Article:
The main route of occupational exposure is inhalation, however dermal exposure may also occur. Research and development along with manufacturing and applications are sites where higher airborne exposure may occur.[10] CNTs can enter the air during activities such as drilling and cutting, and while transferring, blending, and mixing the powders.[10] Having proper ventilation, using a respirator, wearing protective clothing (gloves, eyewear), showering, and changing clothes at the end of the workday are recommended methods to minimize exposure in the occupational setting. It’s also important to not consume food or beverages in areas where CNTs are constructed or handled, as this is another way they can enter your body.[10]

Sources

Photo: Wikimedia Commons, Eric Wieser

1. Murray AR, Kisin ER, Tkach AV, Yanamala N, Mercer R, Young SH, Fadeel B, Kagan VE, Shvedova AA. “Factoring-in agglomeration of carbon nanotubes and nanofibers for better prediction of their toxicity versus asbestos”. Part Fibre Toxicol2012;9:10.
2. Hou PX, Xu ST, Ying Z, Yang QH, Liu C, Cheng HM. “Hydrogen adsorption/desorption behavior of multi-walled carbon nanotubes with different diameters”. Carbon 2003;41:2471-2476.
3. Grosse Y, Loomis D, Guyton KZ, Lauby-Secretan B, El Ghissassi F, Bouvard V, Benbrahim-Tallaa L, Guha N, Scoccianti C, Mattock H, Straif K. “Carcinogenicity of fluoro-edenite, silicon carbide fibres and whiskers, and carbon nanotubes”. Lancet Oncol2014;15:1427-1428.
5. Takagi A, Hirose A, Nishimura T, Fukumori N, Ogata A, Ohashi N, Kitajima S, Kanno J. “Induction of mesothelioma in p53+/− mouse by intraperitoneal application of multi‐wall carbon nanotube”. J Toxicol Sci 2008;33:105-116.
6. Sakamoto Y, Nakee D, Fukumori N, Tayama K, Maekawa A, Imai K, Hirose A, Nishimura T, Ohashi N, Ogata A. “Induction of mesothelioma by a single intrascrotal administration of multi-wall carbon nanotube in intact male Fischer 344 rats”. J Toxicol Sci2009;34:65-76.
8. Sargent LM, Porter DW, Staska LM, Hubbs AF, Lowry DT, Battelli L, Siegrist KJ, Kashon ML, Mercer RR, Bauer AK, Chen BT, Salisbury JL, Frazer D, McKinney W, Andrew M, Tsuruoka S, Endo M, Fluharty KL, Castranova V, Reynolds SH. “Promotion of lung adenocarcinoma following inhalation exposure to multi-walled carbon nanotubes”. Part Fibre Toxicol 2014;11:3
9. Rittinghausen S, Hackbart A, Creutzenberg O, Ernst H, Heinrich U, Leonhardt A, Schaudien D. “The carcinogenic effect of various multi-walled carbon nanotubes (MWCNTs) after intraperitoneal injection in rats”. Part Fibre Toxicol 2014;11:59.
10. Department of Health and Human Services. Occupational Exposure to Carbon Nanotubes and Nanofibers (2013) (PDF)
14. Health Canada. Cosmetic Ingredient Hotlist (2014)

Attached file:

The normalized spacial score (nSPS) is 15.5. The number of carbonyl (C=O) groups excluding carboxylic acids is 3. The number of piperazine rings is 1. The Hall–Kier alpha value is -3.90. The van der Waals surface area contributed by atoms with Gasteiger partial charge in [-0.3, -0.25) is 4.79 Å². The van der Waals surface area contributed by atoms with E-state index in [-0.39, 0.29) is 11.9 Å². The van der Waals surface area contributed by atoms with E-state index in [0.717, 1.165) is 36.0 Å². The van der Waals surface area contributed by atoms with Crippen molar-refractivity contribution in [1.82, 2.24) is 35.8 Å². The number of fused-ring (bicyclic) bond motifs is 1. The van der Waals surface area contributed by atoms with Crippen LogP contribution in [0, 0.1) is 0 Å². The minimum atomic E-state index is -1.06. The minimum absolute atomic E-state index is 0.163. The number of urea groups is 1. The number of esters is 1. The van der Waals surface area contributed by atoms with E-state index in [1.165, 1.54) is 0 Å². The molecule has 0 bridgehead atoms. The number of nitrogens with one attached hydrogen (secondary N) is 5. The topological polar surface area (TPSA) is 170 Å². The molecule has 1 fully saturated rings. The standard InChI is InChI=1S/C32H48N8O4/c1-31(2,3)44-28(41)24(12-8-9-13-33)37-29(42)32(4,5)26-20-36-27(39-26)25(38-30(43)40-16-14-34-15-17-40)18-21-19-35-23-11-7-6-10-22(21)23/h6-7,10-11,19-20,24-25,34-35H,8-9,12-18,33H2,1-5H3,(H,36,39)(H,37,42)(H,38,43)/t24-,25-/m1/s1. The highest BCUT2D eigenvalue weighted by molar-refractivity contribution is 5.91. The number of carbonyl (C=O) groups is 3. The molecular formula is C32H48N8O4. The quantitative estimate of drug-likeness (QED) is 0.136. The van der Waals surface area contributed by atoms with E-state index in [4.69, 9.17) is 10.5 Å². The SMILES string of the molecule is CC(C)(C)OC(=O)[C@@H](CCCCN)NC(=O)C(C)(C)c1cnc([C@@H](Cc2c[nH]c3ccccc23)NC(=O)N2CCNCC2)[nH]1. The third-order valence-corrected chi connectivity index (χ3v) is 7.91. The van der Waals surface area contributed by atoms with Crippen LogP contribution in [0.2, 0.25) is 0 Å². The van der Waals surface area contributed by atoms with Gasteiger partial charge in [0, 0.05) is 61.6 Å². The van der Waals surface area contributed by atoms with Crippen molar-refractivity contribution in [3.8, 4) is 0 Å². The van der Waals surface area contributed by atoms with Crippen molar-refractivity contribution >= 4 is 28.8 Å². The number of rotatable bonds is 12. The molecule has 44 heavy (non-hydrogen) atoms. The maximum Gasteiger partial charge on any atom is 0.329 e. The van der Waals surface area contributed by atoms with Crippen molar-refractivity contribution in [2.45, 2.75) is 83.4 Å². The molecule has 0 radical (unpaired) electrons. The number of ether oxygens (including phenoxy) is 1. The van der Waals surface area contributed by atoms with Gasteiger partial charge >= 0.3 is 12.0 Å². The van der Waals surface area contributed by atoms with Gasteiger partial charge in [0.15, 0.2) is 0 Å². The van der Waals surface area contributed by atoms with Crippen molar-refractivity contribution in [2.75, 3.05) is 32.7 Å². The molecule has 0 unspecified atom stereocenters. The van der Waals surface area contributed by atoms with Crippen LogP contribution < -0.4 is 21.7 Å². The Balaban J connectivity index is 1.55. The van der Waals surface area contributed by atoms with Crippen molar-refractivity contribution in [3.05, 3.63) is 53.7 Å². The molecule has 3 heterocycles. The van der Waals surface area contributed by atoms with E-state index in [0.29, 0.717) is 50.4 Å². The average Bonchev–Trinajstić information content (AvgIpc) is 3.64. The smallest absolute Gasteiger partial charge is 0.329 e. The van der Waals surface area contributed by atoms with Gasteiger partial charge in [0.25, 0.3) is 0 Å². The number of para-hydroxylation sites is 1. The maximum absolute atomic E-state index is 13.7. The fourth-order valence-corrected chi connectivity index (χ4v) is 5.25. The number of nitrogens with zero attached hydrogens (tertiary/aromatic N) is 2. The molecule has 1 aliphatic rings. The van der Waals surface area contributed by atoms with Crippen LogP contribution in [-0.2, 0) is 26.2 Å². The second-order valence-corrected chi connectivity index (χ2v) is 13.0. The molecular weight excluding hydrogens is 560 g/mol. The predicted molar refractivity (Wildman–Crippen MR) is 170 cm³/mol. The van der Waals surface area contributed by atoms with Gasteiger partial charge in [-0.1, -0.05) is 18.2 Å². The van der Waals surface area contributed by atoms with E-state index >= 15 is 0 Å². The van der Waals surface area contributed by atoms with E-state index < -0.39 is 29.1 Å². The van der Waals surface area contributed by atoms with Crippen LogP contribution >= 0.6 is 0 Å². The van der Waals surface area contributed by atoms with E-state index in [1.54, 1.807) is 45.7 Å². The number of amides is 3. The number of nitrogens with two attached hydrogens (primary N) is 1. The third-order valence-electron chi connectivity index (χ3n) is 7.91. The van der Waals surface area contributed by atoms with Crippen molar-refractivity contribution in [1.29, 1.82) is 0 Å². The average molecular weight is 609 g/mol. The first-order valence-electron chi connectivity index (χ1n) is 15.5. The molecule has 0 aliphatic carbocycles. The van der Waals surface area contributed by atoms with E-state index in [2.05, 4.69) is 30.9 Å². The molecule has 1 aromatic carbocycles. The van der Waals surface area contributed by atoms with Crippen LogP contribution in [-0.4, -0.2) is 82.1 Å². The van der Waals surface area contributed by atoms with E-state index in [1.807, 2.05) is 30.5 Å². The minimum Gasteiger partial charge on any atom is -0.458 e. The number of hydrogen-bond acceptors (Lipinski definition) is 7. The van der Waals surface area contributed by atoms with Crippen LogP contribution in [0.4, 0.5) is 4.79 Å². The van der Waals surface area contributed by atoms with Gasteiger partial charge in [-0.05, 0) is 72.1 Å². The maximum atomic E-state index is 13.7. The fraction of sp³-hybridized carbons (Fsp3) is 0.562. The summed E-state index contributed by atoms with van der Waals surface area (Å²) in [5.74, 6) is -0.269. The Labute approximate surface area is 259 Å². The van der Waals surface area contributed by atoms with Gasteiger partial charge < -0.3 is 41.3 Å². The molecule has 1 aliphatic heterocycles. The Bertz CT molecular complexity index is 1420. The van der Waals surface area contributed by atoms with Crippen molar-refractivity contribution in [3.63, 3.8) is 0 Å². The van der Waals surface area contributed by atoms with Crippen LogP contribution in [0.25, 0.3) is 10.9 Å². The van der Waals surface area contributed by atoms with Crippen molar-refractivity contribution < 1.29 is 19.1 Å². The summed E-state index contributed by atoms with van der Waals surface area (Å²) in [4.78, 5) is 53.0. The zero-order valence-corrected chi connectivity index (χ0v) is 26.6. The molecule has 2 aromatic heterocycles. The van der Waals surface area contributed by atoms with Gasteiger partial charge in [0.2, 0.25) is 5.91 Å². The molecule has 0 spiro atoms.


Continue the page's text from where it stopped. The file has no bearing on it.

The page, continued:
16. The Canadian Legal Information Institute (CanLII). Regulation respecting the quality of drinking water, CQLR c Q-2, r 40 (2014)
17. Ontario Ministry of the Environment and Climate Change. Ontario’s Ambient Air Quality Criteria (2016)
18. Alberta Environment and Parks. Ambient Air Quality Objectives (2017)
20. Aschberger K, Johnston HJ, Stone V, Aitken RJ, Hankin SM, Peters SA, Tran CL, Christensen FM. “Review of carbon nanotubes toxicity and exposure—appraisal of human health risk assessment based on open literature”. Crit Rev Toxicol 2010;40:759-790.
22. Walters A, Ericson LM, Casavant MJ, Liu J, Col¬bert DT, Smith KA, Smalley RE. “Elastic strain of freely suspended single-walled carbon nanotube ropes”. Appl Phys Lett 1999;74:3803.
23. Yu M-F, Louire O, Dyer MJ, Moloni K, Kelly TF, Ruoff RS. “The strength and breaking mechanism of multiwalled carbon nanotubes under tensile load”. Science 2000;287:637-640.
24. Milne WI, Mann M, Dijon J, Bachmann P, McLaugh¬lin J, Robertson J, Teo KBK, Lewalter A, de Souza M, Boggild P, Briggs A, Mogensen KB, Gabriel J-CP, Roche S, Baptist R. “Carbon nanotubes”. E-Nano Newsletter 2008;13:5-32.
25. Mauter MS, Elimelech M. “Environmental applications of carbon-based nanomaterials”. Environ Sci Technol 2008;42:5843–5859.
26. International Trade Centre. TradeMap (Free subscription required)
27. Monteiro-Riviere NA, Nemanich RJ, Inman AO, Wang YY, Riviere JE. “Multi-walled carbon nanotube interactions with human epidermal keratinocytes”. Toxicol Lett 2005;155:377-384.
28. Donaldson K, Aitken R, Tran L, Stone V, Duffin R, Forrest G, Alexander A. “Carbon nanotubes: a review of their properties in relation to pulmonary toxicology and workplace safety”. Toxicol Sci 2006;92:5-22.
29. Kingston, C, Zepp R, Andrady A, Bovergof D, Fehir R, Hawkins D, Roberts J, Sayre P, Shelton B, Sultan Y, Vejins C, Wohlleben W. “Release characteristics of selected carbon nanotube polymer composites”. Carbon 2014;68:33-57.
31. Murr LE, Bang JJ, Lopez DA, Guerrero PA, Esquivel EV. “Carbon nanotubes and nanocrystals in methane combustion and the environmental implications”. J Mater Sci 2004;39:2199–2204.